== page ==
A cross-party group of MPs today dismissed claims that the Freedom of Information Act is damaging the process of government.
Former prime minister Tony Blair and Lord O'Donnell, who resigned as head of the civil service last year, have criticised the legislation for curtailing frank discussions at the top of Whitehall, and Prime Minister David Cameron has also expressed frustration with the Act, saying that it "furs up the whole of government".
But the Justice Select Committee said that the legislation, which reached the statute book in 2000 under Blair, was "a significant enhancement of our democracy" and was "working well".
"We do not believe that there has been any general harmful effect at all on the ability to conduct business in the public service, and in our view the additional burdens are outweighed by the benefits," the cross-party committee said in a report.
It also dismissed concerns about the cost to public authorities of dealing with freedom of information requests, saying that had to be "weighed against the greater accountability the right to access information brings".
"In addition, there is evidence of both direct cost savings, where a freedom of information request has revealed erroneous public spending, and an indirect impact whereby public authorities know that they will be exposed to scrutiny as a result of the Act and use resources accordingly," it said.
The committee recommended reducing the time a public body is expected to spend on each request, but only after a "rigorous cost-benefit analysis" of any such move.
It also called for higher fines for destroying information and a requirement that public bodies should publish data on the timeliness of their responses.
The committee urged that access to information should not be diminished by the involvement of private companies in public service provision.
Blair has previously lamented his decision to introduce the Freedom of Information Act and, in a submission to the Justice Committee's inquiry, said that ministers and civil servants now felt "hugely constrained" in their discussions.
"Even if they think that something does not fall within the ambit of FOI, they will, rightly, have little confidence that the Act will be applied in the way anticipated," he wrote.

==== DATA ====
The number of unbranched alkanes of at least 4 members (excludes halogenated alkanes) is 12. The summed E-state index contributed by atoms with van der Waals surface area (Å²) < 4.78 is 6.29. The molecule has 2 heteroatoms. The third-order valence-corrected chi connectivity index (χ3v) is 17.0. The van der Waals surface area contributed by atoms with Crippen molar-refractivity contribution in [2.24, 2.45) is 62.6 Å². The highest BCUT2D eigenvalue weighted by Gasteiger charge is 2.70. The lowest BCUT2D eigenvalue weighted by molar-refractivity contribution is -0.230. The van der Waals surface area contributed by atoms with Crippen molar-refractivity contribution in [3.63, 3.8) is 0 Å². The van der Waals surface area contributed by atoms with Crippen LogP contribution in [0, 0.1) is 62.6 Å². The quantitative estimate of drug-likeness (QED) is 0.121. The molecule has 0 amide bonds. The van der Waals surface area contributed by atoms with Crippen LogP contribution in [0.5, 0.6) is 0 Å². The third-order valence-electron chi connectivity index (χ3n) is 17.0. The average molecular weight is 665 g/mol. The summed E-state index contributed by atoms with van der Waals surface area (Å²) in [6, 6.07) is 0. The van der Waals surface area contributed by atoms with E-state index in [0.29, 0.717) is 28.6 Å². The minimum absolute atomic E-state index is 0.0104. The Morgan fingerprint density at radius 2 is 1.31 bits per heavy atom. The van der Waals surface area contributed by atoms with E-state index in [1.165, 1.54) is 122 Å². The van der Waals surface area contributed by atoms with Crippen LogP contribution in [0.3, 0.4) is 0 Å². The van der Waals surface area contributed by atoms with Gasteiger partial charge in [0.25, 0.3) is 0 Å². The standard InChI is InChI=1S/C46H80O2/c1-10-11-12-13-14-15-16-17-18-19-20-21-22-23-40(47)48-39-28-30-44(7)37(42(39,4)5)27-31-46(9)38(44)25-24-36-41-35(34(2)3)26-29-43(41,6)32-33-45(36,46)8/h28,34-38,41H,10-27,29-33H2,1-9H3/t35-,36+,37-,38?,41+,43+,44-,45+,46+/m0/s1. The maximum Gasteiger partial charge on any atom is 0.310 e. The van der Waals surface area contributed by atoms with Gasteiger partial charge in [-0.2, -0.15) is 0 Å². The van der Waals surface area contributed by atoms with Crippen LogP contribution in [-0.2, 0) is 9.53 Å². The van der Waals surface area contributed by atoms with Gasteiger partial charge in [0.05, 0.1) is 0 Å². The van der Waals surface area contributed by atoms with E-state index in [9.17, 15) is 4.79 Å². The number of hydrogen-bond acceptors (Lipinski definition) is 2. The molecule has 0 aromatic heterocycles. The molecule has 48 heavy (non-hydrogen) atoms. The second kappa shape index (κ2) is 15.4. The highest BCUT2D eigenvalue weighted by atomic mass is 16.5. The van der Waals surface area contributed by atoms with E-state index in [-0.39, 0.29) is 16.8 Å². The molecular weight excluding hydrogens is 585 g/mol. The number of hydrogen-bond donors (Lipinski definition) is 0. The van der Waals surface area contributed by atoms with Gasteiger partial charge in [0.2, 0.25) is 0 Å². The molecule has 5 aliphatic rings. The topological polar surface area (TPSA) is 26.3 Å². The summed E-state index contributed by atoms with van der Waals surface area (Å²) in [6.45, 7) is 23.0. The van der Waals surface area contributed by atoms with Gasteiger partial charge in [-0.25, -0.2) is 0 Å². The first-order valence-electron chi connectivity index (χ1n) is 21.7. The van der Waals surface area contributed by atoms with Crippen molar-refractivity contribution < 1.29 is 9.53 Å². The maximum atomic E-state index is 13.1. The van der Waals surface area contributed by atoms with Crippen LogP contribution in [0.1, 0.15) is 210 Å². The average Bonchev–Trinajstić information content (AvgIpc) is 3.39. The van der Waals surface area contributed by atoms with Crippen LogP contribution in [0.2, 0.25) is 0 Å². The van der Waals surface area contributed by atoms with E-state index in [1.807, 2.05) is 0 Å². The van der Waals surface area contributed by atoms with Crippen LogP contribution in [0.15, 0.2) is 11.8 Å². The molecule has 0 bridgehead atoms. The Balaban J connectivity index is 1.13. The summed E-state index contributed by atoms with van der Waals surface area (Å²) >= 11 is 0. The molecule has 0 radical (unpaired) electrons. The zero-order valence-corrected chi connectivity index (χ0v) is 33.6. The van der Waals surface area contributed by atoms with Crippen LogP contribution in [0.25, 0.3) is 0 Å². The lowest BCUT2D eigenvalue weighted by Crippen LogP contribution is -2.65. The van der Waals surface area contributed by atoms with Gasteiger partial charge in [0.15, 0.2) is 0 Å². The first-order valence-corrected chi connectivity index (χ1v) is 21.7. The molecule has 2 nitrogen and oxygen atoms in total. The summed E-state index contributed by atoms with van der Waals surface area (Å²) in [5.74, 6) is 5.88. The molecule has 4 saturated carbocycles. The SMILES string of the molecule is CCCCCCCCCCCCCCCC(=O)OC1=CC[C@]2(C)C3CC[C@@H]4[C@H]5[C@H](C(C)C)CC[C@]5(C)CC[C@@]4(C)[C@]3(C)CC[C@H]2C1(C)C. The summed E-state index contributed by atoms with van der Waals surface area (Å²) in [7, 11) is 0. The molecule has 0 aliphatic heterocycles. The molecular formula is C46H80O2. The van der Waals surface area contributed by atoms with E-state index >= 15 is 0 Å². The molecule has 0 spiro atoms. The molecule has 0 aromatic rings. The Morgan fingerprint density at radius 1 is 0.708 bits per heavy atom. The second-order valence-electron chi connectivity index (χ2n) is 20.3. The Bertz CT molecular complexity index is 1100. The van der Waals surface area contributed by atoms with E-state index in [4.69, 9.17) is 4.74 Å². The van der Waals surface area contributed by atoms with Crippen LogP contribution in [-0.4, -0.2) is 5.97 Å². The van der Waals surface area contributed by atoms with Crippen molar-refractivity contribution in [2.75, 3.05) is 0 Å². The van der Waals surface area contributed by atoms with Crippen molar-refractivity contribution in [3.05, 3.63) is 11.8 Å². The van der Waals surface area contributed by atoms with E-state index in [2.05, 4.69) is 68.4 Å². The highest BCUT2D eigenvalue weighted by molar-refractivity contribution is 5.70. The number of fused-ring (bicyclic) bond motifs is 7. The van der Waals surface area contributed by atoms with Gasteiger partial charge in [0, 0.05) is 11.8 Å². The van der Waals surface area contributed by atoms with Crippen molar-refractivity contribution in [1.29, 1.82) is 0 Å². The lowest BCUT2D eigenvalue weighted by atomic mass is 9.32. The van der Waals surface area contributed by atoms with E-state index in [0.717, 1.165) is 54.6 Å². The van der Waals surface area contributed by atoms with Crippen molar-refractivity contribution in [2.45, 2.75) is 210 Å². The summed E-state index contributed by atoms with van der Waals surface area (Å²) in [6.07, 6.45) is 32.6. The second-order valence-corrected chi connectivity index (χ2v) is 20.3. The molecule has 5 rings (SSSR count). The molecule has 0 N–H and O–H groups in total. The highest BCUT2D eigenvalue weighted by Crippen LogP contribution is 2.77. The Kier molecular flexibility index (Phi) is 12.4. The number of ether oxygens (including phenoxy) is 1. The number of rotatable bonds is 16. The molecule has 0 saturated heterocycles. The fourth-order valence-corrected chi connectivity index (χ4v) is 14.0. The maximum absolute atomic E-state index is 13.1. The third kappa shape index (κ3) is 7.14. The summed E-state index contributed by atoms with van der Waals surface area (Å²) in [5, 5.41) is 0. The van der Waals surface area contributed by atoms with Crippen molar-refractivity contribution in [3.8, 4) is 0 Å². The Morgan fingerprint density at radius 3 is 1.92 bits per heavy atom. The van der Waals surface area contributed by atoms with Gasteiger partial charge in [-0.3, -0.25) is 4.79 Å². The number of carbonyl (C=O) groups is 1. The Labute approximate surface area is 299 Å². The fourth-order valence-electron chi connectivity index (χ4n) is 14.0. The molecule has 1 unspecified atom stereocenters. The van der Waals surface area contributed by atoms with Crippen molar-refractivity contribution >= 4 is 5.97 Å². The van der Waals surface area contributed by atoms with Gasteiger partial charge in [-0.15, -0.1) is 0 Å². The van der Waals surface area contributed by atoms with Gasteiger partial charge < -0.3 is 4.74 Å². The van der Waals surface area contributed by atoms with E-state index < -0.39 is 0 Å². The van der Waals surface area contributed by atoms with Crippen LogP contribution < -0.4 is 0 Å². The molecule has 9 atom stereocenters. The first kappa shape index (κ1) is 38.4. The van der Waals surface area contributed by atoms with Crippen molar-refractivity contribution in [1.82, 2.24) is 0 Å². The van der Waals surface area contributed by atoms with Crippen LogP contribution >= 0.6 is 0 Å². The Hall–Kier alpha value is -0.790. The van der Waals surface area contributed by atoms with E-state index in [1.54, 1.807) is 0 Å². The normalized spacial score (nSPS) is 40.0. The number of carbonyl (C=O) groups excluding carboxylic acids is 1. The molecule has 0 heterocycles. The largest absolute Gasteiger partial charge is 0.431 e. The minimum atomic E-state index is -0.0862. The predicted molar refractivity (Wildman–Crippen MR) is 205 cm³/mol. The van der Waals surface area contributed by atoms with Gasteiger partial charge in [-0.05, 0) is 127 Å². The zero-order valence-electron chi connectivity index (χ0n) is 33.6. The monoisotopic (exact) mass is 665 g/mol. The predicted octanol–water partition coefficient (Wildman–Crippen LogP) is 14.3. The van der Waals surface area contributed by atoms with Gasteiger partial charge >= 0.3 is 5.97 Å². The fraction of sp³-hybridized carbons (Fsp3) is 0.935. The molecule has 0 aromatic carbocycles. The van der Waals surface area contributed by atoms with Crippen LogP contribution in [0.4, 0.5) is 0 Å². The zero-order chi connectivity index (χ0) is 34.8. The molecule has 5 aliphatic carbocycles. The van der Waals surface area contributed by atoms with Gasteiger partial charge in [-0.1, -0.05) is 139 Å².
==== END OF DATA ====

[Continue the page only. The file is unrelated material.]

"Thus, the absolutely necessary committing to writing of often complex political and technical issues, is undermined. Of course, this is a subjective judgment. But I suspect it is one shared by most senior politicians."
Blair said he had thought the legislation would benefit the public, but instead it had "tilted the scales" in favour of the media's ability to publish confidential policy discussions.
"Short term that may be fine. Long term it will just result in a different way of conducting the business of government," he wrote.
Lord O'Donnell has called for the Act to be reviewed to ensure there is "open space" for the Cabinet, ministers and civil servants to have confidential and sensitive discussions with the confidence that they will not end up in the public domain.
But the Justice Committee reported that it could not conclude with any certainty that a "chilling effect" had arisen from the Freedom of Information Act.
"We see no reason why former senior ministers and officials in particular would flag this up as a concern if they did not genuinely believe it to be so, and we think their views are of value," it said.
"However, so too of value is the increased openness introduced by the Act and, especially, the power of individuals to exercise their right to information proactively, rather than having public authorities decide what they will disclose, when and to whom, even when acting with the best intentions.
"Equally, there are other reasons why some officials and politicians may be increasingly reluctant to create paper records, not least the increasing possibility that some form of public inquiry may lead to the subsequent publication of minutes and records."
The committee said the Act was meant to "protect high-level policy discussions" and that the ministerial veto was available to ensure that that principle was observed.
Committee chairman and Liberal Democrat MP Sir Alan Beith said the Act made public bodies "more open, accountable and transparent", adding: "It has been a success and we do not wish to diminish its intended scope, or its effectiveness.
"The Act was never intended to prevent, limit, or stop the recording of policy discussions in Cabinet or at the highest levels of Government, and we believe that its existing provisions, properly used, are sufficient to maintain the 'safe space' for such discussions.
"These provisions need to be more widely understood within the public service. They include, where appropriate, the use of the ministerial veto."
A spokesman for Blair's office said he had submitted written evidence to the committee in response to its questions.